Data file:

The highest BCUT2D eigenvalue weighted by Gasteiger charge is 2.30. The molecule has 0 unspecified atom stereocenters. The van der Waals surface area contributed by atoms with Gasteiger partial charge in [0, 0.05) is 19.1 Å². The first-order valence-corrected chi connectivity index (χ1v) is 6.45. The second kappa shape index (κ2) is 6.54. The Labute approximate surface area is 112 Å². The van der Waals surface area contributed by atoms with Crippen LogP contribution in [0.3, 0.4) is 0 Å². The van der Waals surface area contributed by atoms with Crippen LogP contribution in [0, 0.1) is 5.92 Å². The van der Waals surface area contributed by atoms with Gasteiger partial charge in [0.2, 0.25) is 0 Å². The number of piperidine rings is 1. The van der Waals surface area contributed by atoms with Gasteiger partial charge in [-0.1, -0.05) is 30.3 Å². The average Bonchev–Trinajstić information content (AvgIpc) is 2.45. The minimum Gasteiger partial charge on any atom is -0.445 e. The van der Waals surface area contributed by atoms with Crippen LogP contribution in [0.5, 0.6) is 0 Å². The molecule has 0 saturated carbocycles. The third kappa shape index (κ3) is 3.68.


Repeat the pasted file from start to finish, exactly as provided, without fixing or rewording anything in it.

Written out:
The highest BCUT2D eigenvalue weighted by Gasteiger charge is 2.30. The molecule has 0 unspecified atom stereocenters. The van der Waals surface area contributed by atoms with Gasteiger partial charge in [0, 0.05) is 19.1 Å². The first-order valence-corrected chi connectivity index (χ1v) is 6.45. The second kappa shape index (κ2) is 6.54. The Labute approximate surface area is 112 Å². The van der Waals surface area contributed by atoms with Crippen LogP contribution in [0.3, 0.4) is 0 Å². The van der Waals surface area contributed by atoms with Crippen LogP contribution in [0, 0.1) is 5.92 Å². The van der Waals surface area contributed by atoms with Gasteiger partial charge in [0.2, 0.25) is 0 Å². The number of piperidine rings is 1. The van der Waals surface area contributed by atoms with Gasteiger partial charge in [-0.1, -0.05) is 30.3 Å². The average Bonchev–Trinajstić information content (AvgIpc) is 2.45. The minimum Gasteiger partial charge on any atom is -0.445 e. The van der Waals surface area contributed by atoms with Crippen LogP contribution in [0.5, 0.6) is 0 Å². The molecule has 0 saturated carbocycles. The third kappa shape index (κ3) is 3.68.